Re: Joe Vialls: An amazing geopolitical assessment!

2003-11-19

Richard Moore

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Date: Wed, 19 Nov 2003 16:35:46 +0100
Subject: Re: Joe Vialls:  An amazing geopolitical assessment!
From: Helene Connor <•••@••.•••>
To: <•••@••.•••>

Dear Richard,

This analysis is earth-shaking. I wish you would not have cut the
article though. What is the "fall-back plan" they have in store?

Thanks for sharing with us the info that comes your way. We need
to know...

Best regards.
Helene

------------

Dear Helene,

I didn't cut the article. It ended abruptly with that reference to "Fortress 
Americas". Perhaps that is a teaser for a follow-on article -- I hope so.  
Perhaps Vialls thought stopping short would save him from suicide.  
Not sure.

One shudders to think what Plan B might be about.

rkm

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From: •••@••.•••
Date: Tue, 18 Nov 2003 22:32:18 EST
Subject: Re: Joe Vialls:  An amazing geopolitical assessment!
To: •••@••.•••

Richard,

Yes, it's a very interesting article, even fascinating, but it
leaves monumental questions unanswered, mainly What does Russia
have against Israel that would make them make such threats or
carry out such actions?  Vialls doesn't make that clear enough
for me.

Also, he doesn't give any clue as to how he knows of Russia's
plans.  We can't just take his word for it, can we? As to your
remark about Britain and France choosing appeasement at Munich, I
think we may have gone over this before, where I pointed out that
it was not appeasement, it was collusion -- a common desire to
crush Bolshevism.

Take care,
Bill

----------

Dear Bill,

Nice to hear from you.

I agree that Munich was collusion, but that would have required
some supporting comments, drifting from the topic. I figured that
it was best to argue from the assumption that appeasement was
real, making it easy for those who believe that -- and those who
know better would be able to get past that and see the real
lesson the East has learned: beware the West in general -- it
speaks with a forked tongue.  In Cantonese, the slang for
"European" is "White Devil".

I don't know where Viall gets his intelligence on Russia, or if he makes
it up. I'm hoping someone out there might have seen something for
or against credibility. But what Vialls claims makes sense in terms 
the motivations and capabilities of the players. With the first Gulf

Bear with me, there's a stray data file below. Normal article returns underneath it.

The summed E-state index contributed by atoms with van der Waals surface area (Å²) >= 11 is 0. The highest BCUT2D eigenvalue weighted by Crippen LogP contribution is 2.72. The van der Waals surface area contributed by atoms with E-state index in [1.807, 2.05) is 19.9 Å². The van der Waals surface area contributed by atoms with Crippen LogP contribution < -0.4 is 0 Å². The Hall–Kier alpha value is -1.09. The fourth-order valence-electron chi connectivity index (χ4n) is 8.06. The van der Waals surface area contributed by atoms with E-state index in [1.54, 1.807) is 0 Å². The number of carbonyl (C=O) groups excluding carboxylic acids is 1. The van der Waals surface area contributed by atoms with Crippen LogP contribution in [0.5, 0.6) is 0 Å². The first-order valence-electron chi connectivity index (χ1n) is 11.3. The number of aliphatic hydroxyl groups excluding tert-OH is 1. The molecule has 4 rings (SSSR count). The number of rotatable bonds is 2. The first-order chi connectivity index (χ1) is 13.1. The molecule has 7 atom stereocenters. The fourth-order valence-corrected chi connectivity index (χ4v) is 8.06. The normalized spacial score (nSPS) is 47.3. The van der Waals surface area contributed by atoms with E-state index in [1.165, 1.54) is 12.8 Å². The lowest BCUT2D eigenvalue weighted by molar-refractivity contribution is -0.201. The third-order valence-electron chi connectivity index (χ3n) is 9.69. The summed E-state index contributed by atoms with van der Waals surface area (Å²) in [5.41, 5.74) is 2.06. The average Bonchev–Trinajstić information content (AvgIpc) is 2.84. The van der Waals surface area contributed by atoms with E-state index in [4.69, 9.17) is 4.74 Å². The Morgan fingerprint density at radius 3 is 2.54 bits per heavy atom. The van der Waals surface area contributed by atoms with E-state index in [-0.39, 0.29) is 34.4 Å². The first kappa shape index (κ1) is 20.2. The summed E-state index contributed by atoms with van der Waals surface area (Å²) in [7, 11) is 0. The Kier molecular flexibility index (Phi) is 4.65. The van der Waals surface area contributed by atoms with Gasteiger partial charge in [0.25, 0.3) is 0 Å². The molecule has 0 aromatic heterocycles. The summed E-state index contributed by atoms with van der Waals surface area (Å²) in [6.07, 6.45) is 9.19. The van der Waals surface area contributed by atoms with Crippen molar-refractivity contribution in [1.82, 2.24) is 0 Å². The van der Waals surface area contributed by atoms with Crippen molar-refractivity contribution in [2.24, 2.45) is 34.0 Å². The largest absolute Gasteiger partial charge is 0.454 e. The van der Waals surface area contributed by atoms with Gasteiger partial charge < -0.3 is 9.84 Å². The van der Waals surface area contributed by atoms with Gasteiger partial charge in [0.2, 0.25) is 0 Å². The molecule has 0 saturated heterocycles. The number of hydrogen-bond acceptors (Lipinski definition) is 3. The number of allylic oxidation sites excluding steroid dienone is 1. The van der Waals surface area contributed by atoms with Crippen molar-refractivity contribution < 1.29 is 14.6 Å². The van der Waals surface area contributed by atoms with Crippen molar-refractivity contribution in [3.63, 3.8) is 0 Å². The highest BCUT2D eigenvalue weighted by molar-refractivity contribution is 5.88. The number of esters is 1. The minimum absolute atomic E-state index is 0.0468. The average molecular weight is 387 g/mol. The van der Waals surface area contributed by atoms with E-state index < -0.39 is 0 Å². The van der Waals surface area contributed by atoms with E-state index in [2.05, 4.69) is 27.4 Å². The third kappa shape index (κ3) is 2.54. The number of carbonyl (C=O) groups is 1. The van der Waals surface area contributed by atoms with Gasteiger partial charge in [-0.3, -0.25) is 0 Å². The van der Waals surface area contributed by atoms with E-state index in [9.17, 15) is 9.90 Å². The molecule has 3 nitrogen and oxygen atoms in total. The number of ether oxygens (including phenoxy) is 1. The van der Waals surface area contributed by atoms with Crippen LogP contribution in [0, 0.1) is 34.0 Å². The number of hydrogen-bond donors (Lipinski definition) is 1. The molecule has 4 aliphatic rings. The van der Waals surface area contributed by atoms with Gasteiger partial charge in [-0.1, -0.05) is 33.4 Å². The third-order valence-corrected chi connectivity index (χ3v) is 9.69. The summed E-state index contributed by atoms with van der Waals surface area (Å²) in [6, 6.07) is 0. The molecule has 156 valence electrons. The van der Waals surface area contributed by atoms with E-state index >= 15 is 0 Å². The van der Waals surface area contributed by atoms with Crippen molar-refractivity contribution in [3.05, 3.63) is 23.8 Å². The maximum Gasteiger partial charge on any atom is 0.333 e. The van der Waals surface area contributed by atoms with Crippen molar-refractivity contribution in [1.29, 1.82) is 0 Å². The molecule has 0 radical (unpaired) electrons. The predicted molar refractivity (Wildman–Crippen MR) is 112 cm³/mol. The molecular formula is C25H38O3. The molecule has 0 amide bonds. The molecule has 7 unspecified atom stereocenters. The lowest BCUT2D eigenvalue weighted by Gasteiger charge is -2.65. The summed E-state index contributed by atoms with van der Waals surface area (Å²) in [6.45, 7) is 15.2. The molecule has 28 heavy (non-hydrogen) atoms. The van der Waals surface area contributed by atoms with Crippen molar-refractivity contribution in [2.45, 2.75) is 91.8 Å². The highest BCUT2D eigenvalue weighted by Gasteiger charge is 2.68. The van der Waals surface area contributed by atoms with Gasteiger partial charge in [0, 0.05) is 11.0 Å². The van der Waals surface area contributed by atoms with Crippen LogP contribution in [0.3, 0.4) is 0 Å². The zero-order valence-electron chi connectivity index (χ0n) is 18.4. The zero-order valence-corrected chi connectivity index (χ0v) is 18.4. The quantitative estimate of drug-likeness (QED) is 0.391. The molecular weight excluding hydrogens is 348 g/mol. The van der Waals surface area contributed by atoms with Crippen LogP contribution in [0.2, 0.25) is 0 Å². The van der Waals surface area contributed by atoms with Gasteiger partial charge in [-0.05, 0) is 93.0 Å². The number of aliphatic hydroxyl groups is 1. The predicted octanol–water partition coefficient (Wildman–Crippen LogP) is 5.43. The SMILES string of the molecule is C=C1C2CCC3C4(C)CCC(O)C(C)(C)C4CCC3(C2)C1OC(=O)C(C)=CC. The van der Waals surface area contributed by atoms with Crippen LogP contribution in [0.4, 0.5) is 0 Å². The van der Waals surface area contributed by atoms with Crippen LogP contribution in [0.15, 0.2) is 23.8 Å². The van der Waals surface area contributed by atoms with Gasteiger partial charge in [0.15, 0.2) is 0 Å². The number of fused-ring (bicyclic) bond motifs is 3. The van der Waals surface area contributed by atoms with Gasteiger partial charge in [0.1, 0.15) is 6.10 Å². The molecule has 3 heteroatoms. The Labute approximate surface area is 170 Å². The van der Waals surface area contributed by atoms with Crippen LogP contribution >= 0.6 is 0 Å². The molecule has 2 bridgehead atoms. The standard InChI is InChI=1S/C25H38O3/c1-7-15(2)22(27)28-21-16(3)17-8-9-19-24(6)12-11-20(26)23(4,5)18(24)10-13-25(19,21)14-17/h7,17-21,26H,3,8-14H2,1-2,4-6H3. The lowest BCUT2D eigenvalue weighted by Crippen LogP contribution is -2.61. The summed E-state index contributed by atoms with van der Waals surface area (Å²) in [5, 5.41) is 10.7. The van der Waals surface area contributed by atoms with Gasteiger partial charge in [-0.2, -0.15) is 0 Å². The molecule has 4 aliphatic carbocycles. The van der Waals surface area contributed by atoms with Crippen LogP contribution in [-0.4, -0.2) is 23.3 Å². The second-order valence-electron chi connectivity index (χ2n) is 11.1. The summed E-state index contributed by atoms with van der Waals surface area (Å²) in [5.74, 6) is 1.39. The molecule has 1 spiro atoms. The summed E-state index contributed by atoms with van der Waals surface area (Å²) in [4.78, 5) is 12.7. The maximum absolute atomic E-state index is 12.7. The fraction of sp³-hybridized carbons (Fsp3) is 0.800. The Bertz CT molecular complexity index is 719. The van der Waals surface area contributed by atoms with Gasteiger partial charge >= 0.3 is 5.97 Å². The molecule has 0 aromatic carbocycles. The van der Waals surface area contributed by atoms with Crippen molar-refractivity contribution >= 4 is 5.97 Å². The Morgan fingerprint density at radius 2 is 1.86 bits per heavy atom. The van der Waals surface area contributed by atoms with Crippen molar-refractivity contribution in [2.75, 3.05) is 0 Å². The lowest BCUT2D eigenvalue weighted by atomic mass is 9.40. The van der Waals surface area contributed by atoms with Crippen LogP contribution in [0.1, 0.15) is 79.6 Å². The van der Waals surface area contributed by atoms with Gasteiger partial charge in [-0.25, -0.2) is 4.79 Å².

War, the Yugoslavia intrigues, and the post-911 aggressions, Russia
and China must realize that the US will listen to power and power
only.  Such is the nature of bullies. Also, China & Russia are being
backed into a corner. A cornered beast usually attacks -- with whatever
fangs it has available.

I don't think we need to assume Russia is out to get Israel, any more than
we need to assume France & Britain had any great love for Poland. In both cases,
there was a line drawn in the sand for reasons not to be found in the vicinity 
of 
the line. Britain and France knew that the invasion of Poland signalled 
ambitions
on Germany's part that would burst apart the European balance of power. 
Similarly,
the Chinese and Russians understand that US-Israeli plans in the Middle East, 
and US
plans in the Caspian and Korean regions signal an intention to achieve global 
hegemony,
and a line again must be drawn somewhere.

regards,
rkm

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Date: Wed, 19 Nov 2003 11:31:20 +0800
To: •••@••.•••
From: Dion Giles <•••@••.•••>
Subject: Re: Joe Vialls:  An amazing geopolitical assessment!

Dear Richard

Joe Vialls' assessment is indeed fascinating, and in these
dangerous times actually encouraging: an opposing fist under the
aggressors' nose is less-worse than the aggressors being able to
launch adventure after adventure.  But we have to remember that
geopolitics is the language of grabbers, power-seekers and
colonialists, not the language of the people.  From the point of
view of humanity, the Russians and Chinese rulers are not better
than the American rulers.  They are as bad or worse, and what
they have to offer the people in terms of human freedom is
decidedly worse.  Russia's murderous colonial campaign against
Chechnya dwarfs anything waged by the US, including the illegal
invasion of Iraq, since the rape of Vietnam.  China's human
rights record (and even post-Soviet Russia's to say nothing of
the Soviet Union's) is a country mile worse than America's (bad
though that is).  The Chinese threats to Taiwan, and colonialist
annexation of Tibet, may sound fine in geopolitical terms but
flies in the face of the right of peoples to self-determination.
---<snip>---

Dion Giles
Western Australia

-----------------

Dear Dion,

Certainly we do not see a 'good guys' vs. 'bad guys' in the East
vs. the US.  But I'm not sure I would agree with your
characterization of the East being so much worse in its
oppressive actions. As the years go by, I find more and more of
the anti-Communist propaganda I was raised on was vastly